I'll continue with some of the photographs included in Estel Dillman's Navy Log.
Occasionally when the ship is in port, it is allowed to bring visitors on board to show them around, let them see how life on a ship looks. Usually this is strictly in port, but there are also special micro cruises where visitors might get to spend the night on board. When I was aboard USS John F. Kennedy (CV-67) we would have an annual Tiger Cruise where family members (usually boys for a father-son type outing) would come aboard and we would steam out for a day or two and return. Since I had no children while I was enlisted, I never had guests on board ship. As you can see by a few of these, this tradition of allowing occasional visitors goes a long way back. Women were not allowed in the Navy at that time, so obviously they must be visiting.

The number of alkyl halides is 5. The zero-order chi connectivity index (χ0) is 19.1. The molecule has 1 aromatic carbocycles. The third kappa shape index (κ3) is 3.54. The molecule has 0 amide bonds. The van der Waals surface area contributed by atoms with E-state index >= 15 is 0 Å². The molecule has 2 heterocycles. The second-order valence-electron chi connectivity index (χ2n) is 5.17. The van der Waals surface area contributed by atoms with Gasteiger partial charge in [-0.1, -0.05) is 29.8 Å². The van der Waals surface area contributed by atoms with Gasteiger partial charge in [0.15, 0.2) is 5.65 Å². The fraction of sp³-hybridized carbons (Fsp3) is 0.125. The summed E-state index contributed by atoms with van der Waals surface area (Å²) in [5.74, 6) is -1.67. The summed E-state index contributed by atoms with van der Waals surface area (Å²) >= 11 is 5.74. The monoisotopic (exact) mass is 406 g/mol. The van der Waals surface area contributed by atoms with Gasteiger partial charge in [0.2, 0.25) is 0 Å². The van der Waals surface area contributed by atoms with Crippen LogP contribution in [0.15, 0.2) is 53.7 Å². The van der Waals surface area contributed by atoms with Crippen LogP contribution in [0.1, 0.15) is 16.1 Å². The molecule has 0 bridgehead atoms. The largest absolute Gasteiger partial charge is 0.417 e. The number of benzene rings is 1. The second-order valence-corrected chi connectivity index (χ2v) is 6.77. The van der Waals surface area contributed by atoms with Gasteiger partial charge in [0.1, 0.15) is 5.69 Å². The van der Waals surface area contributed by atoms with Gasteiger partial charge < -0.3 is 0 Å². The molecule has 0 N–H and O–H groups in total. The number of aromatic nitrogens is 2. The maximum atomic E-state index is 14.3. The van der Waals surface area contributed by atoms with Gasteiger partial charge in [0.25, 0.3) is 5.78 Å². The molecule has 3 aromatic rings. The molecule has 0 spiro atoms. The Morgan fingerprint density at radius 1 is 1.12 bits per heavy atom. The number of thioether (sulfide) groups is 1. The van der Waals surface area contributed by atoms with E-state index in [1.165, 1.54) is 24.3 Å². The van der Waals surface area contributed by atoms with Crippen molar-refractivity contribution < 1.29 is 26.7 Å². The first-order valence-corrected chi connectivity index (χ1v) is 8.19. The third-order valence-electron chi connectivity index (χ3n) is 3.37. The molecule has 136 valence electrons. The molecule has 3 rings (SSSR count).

Such cruises have to be done in relatively mild weather, especially on the smaller ships like the destroyers Estel rode on. Even relatively small waves can get them really rocking! A couple of these pictures show the ship tilted at a fairly large angle to the horizon, and I know from talking with other "small boy" sailors that they often deal with 30 degree lists and more. To contrast that, the heaviest list I recall dealing with on USS Kennedy was 6 degrees. To be fair, when you're a mobile airport, you want to be as level as possible for aircraft operations, and the carriers are a lot larger to begin with.
As the comics got some response last time, I'll include another one: